New AI developed at OSF HealthCare to help those who help cancer patients
Algorithm designed to predict and better distribute work among cancer patient navigators
A cancer diagnosis can be overwhelming. Nurse navigators offer much-needed service and support to help prevent patients from becoming overwhelmed by uncertainty, appointments, diagnostics, treatment, their job, and financial concerns, as well as the psychological impact of a serious diagnosis. Cancer patient navigators provide education, advocacy and support while facilitating the process of cancer care.
But the job of a cancer patient navigator can be challenging. The complexities of health care, the gravity of a cancer diagnosis, and the growing number of cancer patients served by the health system can create enormous stresses on all involved, including the cancer patient navigators. This can lead to burnout which could threaten the ability to recruit and retain those performing this critical service for cancer patients. OSF HealthCare has 15 cancer patient navigators at its largest hospital, Saint Francis Medical Center in Peoria, Illinois. Each navigator specializes in serving patients with specific types of cancer.
At any point in time, one navigator in a specialty might have much more work than others in the same specialty. However, OSF cancer patient navigators typically do not transfer care to another navigator when workloads are heavy, because they seek to maintain consistent patient relationships throughout the care journey. Within these constraints, a team led by OSF’s Senior Fellow for Innovation, Jonathan Handler, MD, sought to develop a solution to better balance workloads among cancer patient navigators within a cancer specialty.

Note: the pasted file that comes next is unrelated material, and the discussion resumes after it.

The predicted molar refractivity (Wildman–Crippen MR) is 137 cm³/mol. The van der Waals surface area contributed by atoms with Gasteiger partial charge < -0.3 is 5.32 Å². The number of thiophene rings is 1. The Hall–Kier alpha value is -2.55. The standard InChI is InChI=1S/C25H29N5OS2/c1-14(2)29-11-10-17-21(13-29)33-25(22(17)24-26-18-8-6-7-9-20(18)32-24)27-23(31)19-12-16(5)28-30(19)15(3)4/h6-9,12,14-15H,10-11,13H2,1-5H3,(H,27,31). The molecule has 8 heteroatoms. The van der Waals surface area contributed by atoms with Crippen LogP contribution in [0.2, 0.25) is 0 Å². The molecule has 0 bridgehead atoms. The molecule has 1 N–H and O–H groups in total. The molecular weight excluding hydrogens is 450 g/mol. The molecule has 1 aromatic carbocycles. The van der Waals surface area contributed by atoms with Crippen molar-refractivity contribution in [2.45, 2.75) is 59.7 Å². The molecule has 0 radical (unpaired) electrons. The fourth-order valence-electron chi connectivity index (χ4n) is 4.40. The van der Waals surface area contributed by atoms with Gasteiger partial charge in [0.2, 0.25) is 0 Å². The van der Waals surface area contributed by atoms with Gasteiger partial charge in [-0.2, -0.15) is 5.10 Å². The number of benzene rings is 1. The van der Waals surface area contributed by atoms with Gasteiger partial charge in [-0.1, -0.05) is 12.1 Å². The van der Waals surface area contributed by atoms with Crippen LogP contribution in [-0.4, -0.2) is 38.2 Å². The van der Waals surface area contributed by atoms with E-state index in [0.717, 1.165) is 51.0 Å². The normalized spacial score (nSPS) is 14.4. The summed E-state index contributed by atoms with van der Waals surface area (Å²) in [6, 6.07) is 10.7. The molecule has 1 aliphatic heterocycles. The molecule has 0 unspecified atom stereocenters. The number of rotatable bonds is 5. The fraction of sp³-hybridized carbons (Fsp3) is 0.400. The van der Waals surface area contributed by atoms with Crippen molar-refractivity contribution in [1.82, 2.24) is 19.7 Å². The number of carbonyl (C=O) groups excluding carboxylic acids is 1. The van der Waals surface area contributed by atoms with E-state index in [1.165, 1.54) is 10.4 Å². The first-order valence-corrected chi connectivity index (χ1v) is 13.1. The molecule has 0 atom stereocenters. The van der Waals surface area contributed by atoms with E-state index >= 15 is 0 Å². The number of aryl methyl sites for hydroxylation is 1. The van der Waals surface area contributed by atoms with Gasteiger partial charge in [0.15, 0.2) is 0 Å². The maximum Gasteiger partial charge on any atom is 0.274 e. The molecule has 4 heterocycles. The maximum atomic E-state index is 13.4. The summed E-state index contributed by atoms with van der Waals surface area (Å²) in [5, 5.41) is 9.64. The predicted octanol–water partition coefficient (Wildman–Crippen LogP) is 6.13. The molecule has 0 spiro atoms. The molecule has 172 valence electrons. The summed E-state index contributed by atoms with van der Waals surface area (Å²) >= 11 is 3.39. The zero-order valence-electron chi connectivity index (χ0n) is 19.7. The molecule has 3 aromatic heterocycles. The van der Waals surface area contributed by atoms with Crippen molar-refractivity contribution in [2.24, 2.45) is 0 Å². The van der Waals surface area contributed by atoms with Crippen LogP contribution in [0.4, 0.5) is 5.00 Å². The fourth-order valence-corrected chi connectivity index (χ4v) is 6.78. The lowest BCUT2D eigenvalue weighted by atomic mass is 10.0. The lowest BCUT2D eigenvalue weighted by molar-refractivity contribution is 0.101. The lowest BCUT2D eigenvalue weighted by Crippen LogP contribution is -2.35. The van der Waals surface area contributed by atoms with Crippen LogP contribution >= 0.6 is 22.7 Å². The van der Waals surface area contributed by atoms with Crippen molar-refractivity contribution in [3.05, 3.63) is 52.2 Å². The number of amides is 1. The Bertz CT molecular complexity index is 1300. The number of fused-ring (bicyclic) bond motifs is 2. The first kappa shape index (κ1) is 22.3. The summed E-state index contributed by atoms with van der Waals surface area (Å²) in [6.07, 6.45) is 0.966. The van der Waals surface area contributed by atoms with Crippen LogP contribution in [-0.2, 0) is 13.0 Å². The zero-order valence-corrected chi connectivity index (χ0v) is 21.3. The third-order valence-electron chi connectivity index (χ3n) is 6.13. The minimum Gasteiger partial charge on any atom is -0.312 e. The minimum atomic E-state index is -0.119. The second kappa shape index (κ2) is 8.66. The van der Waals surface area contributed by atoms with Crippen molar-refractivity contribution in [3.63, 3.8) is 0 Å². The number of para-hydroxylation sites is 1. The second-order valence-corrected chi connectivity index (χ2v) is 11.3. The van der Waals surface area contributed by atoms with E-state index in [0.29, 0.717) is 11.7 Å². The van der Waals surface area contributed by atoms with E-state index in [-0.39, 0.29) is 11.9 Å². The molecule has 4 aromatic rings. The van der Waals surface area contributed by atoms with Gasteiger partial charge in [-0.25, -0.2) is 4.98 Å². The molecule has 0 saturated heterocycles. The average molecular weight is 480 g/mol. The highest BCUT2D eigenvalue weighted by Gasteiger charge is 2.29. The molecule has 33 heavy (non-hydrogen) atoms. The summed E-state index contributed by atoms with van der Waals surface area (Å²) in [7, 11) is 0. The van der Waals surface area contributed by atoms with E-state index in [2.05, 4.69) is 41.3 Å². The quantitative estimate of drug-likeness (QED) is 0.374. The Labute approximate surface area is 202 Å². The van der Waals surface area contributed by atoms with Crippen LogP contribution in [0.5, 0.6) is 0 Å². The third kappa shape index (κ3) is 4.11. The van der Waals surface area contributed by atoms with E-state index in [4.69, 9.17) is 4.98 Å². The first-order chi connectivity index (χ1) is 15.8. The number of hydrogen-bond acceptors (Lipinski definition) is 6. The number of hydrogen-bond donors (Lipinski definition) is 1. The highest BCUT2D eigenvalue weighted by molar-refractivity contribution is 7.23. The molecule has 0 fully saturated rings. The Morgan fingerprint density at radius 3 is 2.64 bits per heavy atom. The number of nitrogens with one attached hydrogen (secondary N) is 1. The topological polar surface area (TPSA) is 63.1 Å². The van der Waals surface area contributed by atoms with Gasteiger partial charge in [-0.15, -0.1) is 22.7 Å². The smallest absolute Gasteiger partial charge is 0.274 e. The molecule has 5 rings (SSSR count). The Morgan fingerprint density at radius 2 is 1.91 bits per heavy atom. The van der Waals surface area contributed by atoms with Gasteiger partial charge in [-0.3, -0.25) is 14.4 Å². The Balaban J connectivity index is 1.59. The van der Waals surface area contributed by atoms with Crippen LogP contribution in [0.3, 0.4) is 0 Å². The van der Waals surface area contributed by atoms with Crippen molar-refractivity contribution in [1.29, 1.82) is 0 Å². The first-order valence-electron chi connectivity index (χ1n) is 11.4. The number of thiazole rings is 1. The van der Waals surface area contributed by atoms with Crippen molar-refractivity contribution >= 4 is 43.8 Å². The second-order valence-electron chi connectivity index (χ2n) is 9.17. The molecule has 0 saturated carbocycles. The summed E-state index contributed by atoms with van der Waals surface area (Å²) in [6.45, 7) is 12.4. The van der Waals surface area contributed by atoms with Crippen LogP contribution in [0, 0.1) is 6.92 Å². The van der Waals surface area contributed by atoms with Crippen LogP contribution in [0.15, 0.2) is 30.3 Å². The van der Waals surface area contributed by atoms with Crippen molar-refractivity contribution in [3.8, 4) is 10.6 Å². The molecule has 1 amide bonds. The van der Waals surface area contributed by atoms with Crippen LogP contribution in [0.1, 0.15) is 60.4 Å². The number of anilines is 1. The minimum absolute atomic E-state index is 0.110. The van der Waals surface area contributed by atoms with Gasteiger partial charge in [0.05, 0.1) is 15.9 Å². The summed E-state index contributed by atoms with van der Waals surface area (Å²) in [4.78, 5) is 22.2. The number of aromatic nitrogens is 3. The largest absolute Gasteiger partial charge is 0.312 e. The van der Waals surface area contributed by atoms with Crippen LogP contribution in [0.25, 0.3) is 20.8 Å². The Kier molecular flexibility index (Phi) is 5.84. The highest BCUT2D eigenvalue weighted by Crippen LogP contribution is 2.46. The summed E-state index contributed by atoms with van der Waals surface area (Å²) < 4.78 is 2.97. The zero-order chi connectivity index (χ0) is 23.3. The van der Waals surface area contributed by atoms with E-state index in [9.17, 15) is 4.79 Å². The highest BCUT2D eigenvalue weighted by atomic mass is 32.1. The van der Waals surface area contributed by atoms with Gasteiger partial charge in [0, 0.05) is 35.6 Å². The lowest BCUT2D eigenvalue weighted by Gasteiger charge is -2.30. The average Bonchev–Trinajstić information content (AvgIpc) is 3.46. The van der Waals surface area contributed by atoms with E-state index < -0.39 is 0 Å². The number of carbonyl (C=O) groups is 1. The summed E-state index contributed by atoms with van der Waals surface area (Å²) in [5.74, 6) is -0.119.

The team included researchers from OSF Healthcare and its OSF Innovation group, the University of Illinois College of Medicine Peoria, the University of Illinois Urbana-Champaign, and the Northwestern University Feinberg School of Medicine. The work was funded by a grant from Jump ARCHES, a strategic partnership between OSF HealthCare, the University of Illinois College of Medicine at Peoria, and the University of Illinois Urbana-Champaign.
The team developed a model to predict the upcoming week’s work for each navigator’s existing patients and for new patients needing navigation. A second model then distributes the new patients among navigators within a specialty to minimize differences among those navigators in their upcoming week’s workload. The model makes the predictions using data already contained in a patient’s electronic health records, such as demographics, cancer type, and prior health care utilization.
Our cancer patient nurse navigators are highly dedicated, and their workload can sometimes be overwhelming. They never want to shortchange the patient, so they shortchange themselves, working extra hours and sacrificing their own well-being to help patients. We hope our system can even out those workloads and improve their work-life balance.